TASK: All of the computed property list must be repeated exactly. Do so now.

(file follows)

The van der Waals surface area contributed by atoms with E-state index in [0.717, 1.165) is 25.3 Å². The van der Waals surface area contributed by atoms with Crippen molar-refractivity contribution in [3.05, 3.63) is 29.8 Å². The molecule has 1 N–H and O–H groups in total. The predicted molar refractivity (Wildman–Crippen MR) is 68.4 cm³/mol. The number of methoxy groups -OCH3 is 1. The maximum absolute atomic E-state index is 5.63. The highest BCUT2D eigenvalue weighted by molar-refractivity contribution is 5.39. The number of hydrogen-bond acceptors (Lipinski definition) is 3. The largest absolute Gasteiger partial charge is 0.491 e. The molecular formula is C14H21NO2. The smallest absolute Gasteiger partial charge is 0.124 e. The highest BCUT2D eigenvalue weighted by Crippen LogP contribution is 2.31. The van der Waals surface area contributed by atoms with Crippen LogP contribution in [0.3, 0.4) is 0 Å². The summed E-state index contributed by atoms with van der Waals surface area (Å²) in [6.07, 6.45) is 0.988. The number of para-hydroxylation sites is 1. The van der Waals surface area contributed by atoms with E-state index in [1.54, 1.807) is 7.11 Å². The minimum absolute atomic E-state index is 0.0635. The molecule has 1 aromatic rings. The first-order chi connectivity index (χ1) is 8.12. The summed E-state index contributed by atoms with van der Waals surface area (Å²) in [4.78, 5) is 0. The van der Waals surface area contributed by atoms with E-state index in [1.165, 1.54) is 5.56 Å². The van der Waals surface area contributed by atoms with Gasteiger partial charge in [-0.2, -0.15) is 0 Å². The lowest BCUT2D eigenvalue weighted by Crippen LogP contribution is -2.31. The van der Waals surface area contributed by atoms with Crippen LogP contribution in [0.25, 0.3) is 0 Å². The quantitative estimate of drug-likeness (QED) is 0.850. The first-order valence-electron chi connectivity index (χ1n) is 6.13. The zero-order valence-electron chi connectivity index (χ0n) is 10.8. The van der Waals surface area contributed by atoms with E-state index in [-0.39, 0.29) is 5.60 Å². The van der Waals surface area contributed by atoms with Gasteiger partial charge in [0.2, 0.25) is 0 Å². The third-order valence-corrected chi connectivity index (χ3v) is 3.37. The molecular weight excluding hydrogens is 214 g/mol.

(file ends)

The van der Waals surface area contributed by atoms with E-state index in [0.717, 1.165) is 25.3 Å². The van der Waals surface area contributed by atoms with Crippen molar-refractivity contribution in [3.05, 3.63) is 29.8 Å². The molecule has 1 N–H and O–H groups in total. The predicted molar refractivity (Wildman–Crippen MR) is 68.4 cm³/mol. The number of methoxy groups -OCH3 is 1. The maximum absolute atomic E-state index is 5.63. The highest BCUT2D eigenvalue weighted by molar-refractivity contribution is 5.39. The number of hydrogen-bond acceptors (Lipinski definition) is 3. The largest absolute Gasteiger partial charge is 0.491 e. The molecular formula is C14H21NO2. The smallest absolute Gasteiger partial charge is 0.124 e. The highest BCUT2D eigenvalue weighted by Crippen LogP contribution is 2.31. The van der Waals surface area contributed by atoms with Crippen LogP contribution in [0.3, 0.4) is 0 Å². The summed E-state index contributed by atoms with van der Waals surface area (Å²) in [6.07, 6.45) is 0.988. The number of para-hydroxylation sites is 1. The van der Waals surface area contributed by atoms with E-state index in [1.54, 1.807) is 7.11 Å². The minimum absolute atomic E-state index is 0.0635. The molecule has 1 aromatic rings. The first-order chi connectivity index (χ1) is 8.12. The summed E-state index contributed by atoms with van der Waals surface area (Å²) in [4.78, 5) is 0. The van der Waals surface area contributed by atoms with E-state index in [1.165, 1.54) is 5.56 Å². The van der Waals surface area contributed by atoms with Gasteiger partial charge in [-0.2, -0.15) is 0 Å². The lowest BCUT2D eigenvalue weighted by Crippen LogP contribution is -2.31. The van der Waals surface area contributed by atoms with Crippen LogP contribution in [0.25, 0.3) is 0 Å². The quantitative estimate of drug-likeness (QED) is 0.850. The first-order valence-electron chi connectivity index (χ1n) is 6.13. The zero-order valence-electron chi connectivity index (χ0n) is 10.8. The van der Waals surface area contributed by atoms with E-state index in [-0.39, 0.29) is 5.60 Å². The van der Waals surface area contributed by atoms with Gasteiger partial charge in [0.2, 0.25) is 0 Å². The third-order valence-corrected chi connectivity index (χ3v) is 3.37. The molecular weight excluding hydrogens is 214 g/mol.